speculative prose

Issue 2 Foreword

female anatomyThank you to the readers, donors, reviewers, submitters, and contributors who signal-boosted our inaugural issue and made it buoyant. Your support has carried us nicely into Issue 2 (and beyond; we’ve already locked in tales for Issues 3 and 4). Momentum has been acquired, and we owe a great deal to the SFF crowd for helping this project along.

This issue, quite by accident, is all about the body. Our Spring 2014 theme was born when I noticed, after the fact, that I’d gathered a brace of stories about the disabled body, the constructed body, the subaltern body, the reproductive body, and the possessed body, to name a few. Our Issue 2 writers pooled their arts to explore all the frustrating ways “body” and “(be)longing” tend to hinge together, and how exertions to change, manufacture, police, or legitimize our bodies — and the bodies of others — are constant.

If these ideas are familiar, they play off one another here in a discrete arena, at least. The collection opens with a disturbing and unforgettable unicorn, courtesy of Jack Hollis Marr, who scours the bottom of the old myth and raises the sweat and silt of it; most of us will never read another unicorn tale with any sense of lighthearted fancy, after this. Sofia Samatar and Julia August each presents stories about fantastic automata, painting ancient-world steampunkery that engages with the essence of the made as well as the maker. Vajra Chandrasekera situates the South Asian body in a white world on the verge of apocalypse, where certain selves are already too fragmented, and Sean Moreland, a Poe scholar, offers up a “Poe-stiche” that deploys Poe’s flights of language and questions of transcendence in order to queer Ligeia further still. Each author investigates the body (human and animal) from more than one angle, and what results is a collection that contains its own compelling ontology.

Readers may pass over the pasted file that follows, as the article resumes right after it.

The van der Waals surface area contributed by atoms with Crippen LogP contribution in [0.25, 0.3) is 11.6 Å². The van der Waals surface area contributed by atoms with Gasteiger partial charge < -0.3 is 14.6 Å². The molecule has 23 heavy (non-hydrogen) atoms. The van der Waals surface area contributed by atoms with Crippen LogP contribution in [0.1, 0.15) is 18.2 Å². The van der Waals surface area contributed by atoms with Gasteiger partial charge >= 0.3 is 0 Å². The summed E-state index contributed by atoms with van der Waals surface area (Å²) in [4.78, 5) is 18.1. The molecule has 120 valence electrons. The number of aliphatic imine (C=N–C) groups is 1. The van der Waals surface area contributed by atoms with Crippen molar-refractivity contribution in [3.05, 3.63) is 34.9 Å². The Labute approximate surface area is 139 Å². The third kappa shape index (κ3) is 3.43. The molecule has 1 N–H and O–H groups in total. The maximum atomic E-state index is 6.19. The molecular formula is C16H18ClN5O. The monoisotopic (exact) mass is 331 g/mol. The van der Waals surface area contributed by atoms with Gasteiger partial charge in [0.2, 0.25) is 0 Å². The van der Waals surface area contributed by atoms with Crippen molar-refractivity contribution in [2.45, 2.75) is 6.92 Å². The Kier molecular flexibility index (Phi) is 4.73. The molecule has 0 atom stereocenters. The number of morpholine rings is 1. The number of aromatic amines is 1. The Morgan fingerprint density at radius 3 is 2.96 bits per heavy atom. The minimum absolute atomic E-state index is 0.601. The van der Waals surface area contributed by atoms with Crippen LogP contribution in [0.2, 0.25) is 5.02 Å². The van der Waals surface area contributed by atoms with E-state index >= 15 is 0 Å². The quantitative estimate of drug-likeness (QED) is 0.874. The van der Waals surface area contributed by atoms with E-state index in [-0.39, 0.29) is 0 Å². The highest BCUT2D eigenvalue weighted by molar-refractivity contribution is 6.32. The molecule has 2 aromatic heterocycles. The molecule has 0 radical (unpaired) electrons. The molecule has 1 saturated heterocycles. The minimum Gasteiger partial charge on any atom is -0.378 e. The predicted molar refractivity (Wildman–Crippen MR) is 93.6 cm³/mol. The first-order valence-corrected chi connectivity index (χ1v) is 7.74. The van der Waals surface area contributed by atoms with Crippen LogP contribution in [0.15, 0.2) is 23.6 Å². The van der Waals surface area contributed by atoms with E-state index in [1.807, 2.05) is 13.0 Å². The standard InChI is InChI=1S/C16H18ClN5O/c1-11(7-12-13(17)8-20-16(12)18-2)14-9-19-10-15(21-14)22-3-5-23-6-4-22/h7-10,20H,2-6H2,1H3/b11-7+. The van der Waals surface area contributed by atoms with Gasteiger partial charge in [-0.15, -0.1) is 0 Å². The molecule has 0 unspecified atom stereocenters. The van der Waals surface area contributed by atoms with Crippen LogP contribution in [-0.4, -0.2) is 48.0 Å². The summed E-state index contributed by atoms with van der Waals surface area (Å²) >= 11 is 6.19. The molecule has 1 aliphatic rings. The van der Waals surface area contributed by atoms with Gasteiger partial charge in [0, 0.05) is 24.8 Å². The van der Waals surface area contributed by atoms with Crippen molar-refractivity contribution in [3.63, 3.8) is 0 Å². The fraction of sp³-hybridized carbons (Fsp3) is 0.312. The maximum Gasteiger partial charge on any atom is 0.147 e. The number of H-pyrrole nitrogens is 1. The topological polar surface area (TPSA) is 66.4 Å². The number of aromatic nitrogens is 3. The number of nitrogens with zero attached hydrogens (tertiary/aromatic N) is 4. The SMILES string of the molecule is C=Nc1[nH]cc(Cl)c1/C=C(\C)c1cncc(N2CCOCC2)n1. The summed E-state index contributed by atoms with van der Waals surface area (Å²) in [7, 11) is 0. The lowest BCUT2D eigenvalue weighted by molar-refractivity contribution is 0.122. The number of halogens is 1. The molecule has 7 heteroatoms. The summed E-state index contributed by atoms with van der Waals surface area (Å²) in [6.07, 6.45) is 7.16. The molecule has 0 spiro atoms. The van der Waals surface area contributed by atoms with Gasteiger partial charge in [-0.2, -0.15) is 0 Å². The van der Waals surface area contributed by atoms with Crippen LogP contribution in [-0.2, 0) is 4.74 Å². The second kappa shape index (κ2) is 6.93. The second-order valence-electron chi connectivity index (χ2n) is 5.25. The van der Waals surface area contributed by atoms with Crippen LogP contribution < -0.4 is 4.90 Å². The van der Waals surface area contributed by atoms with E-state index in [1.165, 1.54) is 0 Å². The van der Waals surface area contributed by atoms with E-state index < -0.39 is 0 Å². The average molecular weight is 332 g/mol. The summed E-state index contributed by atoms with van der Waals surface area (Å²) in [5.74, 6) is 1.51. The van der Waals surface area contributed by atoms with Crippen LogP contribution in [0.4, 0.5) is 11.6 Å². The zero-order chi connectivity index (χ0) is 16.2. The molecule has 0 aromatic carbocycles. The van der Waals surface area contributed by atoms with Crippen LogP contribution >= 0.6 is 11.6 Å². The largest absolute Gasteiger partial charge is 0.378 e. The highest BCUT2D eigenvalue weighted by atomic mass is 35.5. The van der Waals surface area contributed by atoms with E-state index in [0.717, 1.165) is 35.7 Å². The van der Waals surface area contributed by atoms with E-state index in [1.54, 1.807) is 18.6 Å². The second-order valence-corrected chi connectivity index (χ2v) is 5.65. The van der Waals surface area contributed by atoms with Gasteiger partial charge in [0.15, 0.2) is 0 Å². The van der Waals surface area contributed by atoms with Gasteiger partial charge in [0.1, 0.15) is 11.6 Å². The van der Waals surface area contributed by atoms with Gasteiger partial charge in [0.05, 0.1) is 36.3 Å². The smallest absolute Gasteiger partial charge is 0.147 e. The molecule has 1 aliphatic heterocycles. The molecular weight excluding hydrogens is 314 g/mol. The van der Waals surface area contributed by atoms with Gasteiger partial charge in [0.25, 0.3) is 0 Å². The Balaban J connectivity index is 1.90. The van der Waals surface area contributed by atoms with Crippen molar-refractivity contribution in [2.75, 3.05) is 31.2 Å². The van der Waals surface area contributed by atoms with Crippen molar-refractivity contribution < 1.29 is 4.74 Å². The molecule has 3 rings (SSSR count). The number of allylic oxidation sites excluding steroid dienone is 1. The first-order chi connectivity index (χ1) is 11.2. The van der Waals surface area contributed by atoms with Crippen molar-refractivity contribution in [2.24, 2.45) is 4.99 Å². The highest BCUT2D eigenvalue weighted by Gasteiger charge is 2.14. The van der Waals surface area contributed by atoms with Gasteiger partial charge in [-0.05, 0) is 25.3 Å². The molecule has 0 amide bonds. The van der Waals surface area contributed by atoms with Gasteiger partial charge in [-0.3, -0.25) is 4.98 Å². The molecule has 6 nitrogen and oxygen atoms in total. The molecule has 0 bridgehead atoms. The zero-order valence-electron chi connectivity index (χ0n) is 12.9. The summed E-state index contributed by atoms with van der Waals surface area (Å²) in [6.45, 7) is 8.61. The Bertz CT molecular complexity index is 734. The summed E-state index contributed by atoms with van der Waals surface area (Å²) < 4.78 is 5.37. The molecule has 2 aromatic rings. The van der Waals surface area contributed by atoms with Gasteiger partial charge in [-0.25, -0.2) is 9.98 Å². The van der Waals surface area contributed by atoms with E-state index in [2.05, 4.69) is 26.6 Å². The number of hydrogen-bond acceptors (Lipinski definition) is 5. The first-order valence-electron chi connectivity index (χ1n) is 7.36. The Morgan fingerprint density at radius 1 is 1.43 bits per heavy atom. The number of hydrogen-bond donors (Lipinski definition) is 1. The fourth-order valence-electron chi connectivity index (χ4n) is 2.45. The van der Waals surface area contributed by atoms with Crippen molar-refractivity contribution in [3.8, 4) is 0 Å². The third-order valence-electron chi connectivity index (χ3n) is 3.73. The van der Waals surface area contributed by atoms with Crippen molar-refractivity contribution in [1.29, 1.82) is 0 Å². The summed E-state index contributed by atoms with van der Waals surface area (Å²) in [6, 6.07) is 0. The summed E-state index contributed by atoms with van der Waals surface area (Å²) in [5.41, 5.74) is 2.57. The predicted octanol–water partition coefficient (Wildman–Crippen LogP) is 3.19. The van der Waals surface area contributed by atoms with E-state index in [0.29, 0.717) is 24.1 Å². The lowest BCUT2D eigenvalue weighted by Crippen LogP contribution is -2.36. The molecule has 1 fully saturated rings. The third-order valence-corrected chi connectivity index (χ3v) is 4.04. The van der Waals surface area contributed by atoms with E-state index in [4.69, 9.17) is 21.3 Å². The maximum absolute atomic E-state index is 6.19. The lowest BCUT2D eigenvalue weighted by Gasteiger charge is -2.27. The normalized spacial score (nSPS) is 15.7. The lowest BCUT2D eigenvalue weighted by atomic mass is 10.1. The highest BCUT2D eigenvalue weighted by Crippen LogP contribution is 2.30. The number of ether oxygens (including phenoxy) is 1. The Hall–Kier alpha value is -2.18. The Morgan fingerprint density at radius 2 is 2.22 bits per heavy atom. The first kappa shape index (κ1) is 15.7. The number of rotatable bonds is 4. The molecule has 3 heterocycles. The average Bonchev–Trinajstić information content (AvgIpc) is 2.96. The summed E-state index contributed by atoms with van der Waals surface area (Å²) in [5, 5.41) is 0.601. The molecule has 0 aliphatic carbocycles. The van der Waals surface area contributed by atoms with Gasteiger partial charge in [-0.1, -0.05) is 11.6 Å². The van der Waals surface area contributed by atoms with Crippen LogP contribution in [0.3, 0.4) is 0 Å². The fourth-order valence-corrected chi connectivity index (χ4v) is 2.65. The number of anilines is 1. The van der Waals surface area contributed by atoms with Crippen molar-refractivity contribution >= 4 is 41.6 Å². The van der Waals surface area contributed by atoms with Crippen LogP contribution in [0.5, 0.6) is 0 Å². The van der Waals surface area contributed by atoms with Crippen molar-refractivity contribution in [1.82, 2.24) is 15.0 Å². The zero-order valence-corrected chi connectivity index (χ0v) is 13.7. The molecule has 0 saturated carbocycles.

Because these connections and patterns and contrapuntos are so rewarding, I’ve decided to work within a theme for future issues. Check our Submission page for current calls, and remember that oblique approaches to themes are even more appreciated than direct ones, for the glow they tend to shed on the matter at hand. I hope this collection will open up a novel corner for every reader. Oh, and enjoy the lyricism herein — we have that in spades, as well. Always.

Ranylt Richildis





This entry was posted on May 13, 2014 by in Commentary.
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